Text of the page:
NASCAR: On Restriction

NASCAR’s Preseason Thunder tests start this morning and may run into Sunday if the rains come in on Friday, as predicted. Michele Rahal of The Motorsports Channel and http://www.motorsportsunplugged.com thinks that NASCAR may actually reduce the restrictor plates even more after today’s test.

[email_link]

The Shootout Likely Won’t Go Away Soon

Recently I had the privilege of being on Sirius Radio with Dave Ross and Buddy Baker. One of the topics of conversation was qualifying. Specifically, the guys said no one seems to be interested in it any longer and was there a way to get more fans to attend?

One suggestion was that perhaps it would be good for the pole winner to receive championship points. That might provide some motivation for the competitors and give fans a reason to go to the track.

In days gone by drivers had motivation. A pole winner earned the right to compete in the Budweiser Shootout at Daytona International Speedway the next season. That meant more money, sponsorship exposure and track time in an “all-star” event.

I can’t tell you how many times an excited pole-winning driver said, “Hey, we made the Shootout!” in his post-qualifying interviews.

The Shootout began as the Busch Clash in 1979. Because it was open to pole winners only fields were usually small. In 1981, for example, there were only seven cars on the grid.

Few complained, however. It was considered an elite event open to those who had to earn their way into the field.
But things changed when Anheuser Busch brought an end to its Bud Pole program, which, of course, meant that the format for the Shootout’s starting lineup had to be changed.

For a time drivers representing the four manufacturers were selected for the Shootout. But Dodge dropped to only three teams and the method had to be scrapped.

It was recently announced that eligibility for the Shootout has changed again – and it’s the most convoluted ever.
The field will consist of the drivers in the top 12 in the 2010 point standings, past Sprint Cup champions, past Shootout winners, past winners of the Daytona 500 and the Coke Zero 400 and the Sprint Cup Rookies of the Year from 2000-2010. Whew!

Given these eligibility requirements the starting lineup for the Shootout will be sizable, perhaps as many as 30 cars.
But at the same time there are eligible drivers who either don’t have rides – John Andretti, for example – or who are not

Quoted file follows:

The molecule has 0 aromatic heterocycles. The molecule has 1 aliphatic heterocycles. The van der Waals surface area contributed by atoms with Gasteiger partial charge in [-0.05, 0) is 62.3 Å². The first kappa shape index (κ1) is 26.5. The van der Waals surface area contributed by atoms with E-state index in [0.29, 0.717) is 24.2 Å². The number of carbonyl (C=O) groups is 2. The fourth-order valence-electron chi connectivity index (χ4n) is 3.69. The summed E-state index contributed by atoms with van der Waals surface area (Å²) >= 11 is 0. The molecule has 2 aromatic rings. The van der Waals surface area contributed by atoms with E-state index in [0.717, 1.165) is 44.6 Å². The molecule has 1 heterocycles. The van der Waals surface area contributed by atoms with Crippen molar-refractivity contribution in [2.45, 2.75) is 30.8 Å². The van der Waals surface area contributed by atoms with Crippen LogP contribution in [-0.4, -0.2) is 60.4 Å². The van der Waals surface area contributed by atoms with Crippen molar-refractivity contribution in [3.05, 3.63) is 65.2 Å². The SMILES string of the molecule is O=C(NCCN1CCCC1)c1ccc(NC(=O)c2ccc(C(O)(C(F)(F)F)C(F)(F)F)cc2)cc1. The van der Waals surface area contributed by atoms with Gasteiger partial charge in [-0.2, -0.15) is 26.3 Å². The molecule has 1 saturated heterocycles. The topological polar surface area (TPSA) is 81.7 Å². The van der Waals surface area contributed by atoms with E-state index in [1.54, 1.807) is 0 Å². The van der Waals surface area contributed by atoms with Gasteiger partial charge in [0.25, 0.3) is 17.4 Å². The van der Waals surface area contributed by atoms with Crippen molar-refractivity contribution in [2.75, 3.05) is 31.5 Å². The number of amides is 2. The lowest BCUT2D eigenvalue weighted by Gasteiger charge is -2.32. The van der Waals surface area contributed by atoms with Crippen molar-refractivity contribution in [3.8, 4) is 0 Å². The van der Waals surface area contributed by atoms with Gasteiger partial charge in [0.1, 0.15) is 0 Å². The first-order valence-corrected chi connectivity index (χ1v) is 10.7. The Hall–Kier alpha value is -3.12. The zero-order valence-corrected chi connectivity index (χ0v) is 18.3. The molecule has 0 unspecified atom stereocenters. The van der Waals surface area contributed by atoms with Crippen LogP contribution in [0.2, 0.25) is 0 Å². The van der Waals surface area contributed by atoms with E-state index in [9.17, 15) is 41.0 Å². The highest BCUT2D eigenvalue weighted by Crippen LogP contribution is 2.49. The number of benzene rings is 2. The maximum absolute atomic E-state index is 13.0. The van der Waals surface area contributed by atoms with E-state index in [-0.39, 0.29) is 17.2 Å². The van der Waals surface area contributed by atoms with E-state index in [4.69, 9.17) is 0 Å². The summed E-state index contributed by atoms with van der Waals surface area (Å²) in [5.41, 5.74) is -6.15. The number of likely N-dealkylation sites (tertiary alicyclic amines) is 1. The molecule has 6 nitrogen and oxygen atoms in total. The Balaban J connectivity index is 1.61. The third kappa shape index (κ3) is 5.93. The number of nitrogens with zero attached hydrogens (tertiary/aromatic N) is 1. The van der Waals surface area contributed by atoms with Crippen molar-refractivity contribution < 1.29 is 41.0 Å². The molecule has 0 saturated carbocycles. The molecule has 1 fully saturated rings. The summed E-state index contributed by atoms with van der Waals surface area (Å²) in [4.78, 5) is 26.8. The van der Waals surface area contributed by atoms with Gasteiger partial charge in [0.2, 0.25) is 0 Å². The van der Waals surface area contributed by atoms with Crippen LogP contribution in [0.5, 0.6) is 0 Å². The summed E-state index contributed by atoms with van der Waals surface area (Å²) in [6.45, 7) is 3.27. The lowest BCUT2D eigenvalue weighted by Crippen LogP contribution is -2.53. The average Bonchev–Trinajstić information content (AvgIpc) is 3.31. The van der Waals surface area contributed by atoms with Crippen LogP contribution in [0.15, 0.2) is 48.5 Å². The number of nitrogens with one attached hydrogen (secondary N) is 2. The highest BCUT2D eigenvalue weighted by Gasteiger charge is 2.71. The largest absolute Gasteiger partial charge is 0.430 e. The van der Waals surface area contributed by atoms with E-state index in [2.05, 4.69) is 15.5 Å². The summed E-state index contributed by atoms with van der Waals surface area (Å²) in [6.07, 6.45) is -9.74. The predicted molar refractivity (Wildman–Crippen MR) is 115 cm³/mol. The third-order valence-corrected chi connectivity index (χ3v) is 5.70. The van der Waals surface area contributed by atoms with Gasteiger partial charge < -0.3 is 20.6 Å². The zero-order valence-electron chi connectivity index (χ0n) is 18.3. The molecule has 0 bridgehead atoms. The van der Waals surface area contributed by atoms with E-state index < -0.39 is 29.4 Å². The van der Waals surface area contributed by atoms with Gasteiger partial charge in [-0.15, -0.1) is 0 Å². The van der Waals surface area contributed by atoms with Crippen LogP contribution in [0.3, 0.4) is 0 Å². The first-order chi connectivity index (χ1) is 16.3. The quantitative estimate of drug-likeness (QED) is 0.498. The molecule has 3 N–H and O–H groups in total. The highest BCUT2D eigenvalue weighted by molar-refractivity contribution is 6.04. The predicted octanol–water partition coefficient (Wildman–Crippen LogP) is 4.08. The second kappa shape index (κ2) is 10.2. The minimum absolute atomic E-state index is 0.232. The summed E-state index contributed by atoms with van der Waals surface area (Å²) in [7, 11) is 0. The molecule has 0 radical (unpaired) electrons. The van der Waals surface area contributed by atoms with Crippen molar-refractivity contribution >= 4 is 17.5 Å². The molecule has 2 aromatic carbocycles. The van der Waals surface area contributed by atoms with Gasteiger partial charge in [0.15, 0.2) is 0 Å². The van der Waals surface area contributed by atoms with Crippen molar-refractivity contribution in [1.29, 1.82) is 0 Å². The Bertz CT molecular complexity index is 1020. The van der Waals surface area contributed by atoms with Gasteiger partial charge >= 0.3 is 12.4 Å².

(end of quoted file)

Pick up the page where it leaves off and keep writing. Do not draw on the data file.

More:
currently competing in Sprint Cup racing – among them Sterling Marlin, Geoff Bodine, Ken Schrader and Derrike Cope.
It seems to be a bit a stretch, doesn’t it?

I understand – at least I think I do – what NASCAR is attempting. By enlarging the Shootout field with drivers who have, under the criteria, earned their way in is an effort to make the race interesting, not to mention more appealing for fans, whose favorite drivers are almost certain to be competing. Yep, Dale Earnhardt Jr. is one of them.

It’s been suggested that the Shootout be scrapped. It’s an exhibition event that clutters a season that runs from February to November. Many have already said the Sprint Cup schedule needs to be shortened. So why not do so with the elimination of a meaningless race?

Point well made, but it’s not going to happen.
The Shootout will certainly remain as long as Budweiser forks over the sponsorship money.
Let’s face it, the drivers aren’t going to complain about a chance to earn additional income, get more track time at Daytona and the opportunity to score bragging rights.

And I suspect NASCAR believes it can’t lure fans by taking something away from them.
Yes, the Sprint Cup schedule needs to be shortened and that’s going to take imaginative thinking. Lopping off points races won’t happen because tracks – and NASCAR – need the income. But there may come a day when we see races run during the middle of the week.

And there may also come a day when the Shootout is eliminated, something some have said should happen quickly.
As I’ve said, point well made. But I think it’s more likely to happen later than sooner.

[email_link] Print This Post Print This Post

Driver Test Raves Are A Boon For Daytona

The folks at Daytona International Speedway have to be deliriously happy. NASCAR Sprint Cup drivers have done a marvelous public relations job for them and, in turn, that might just sell a few more tickets for the Daytona 500.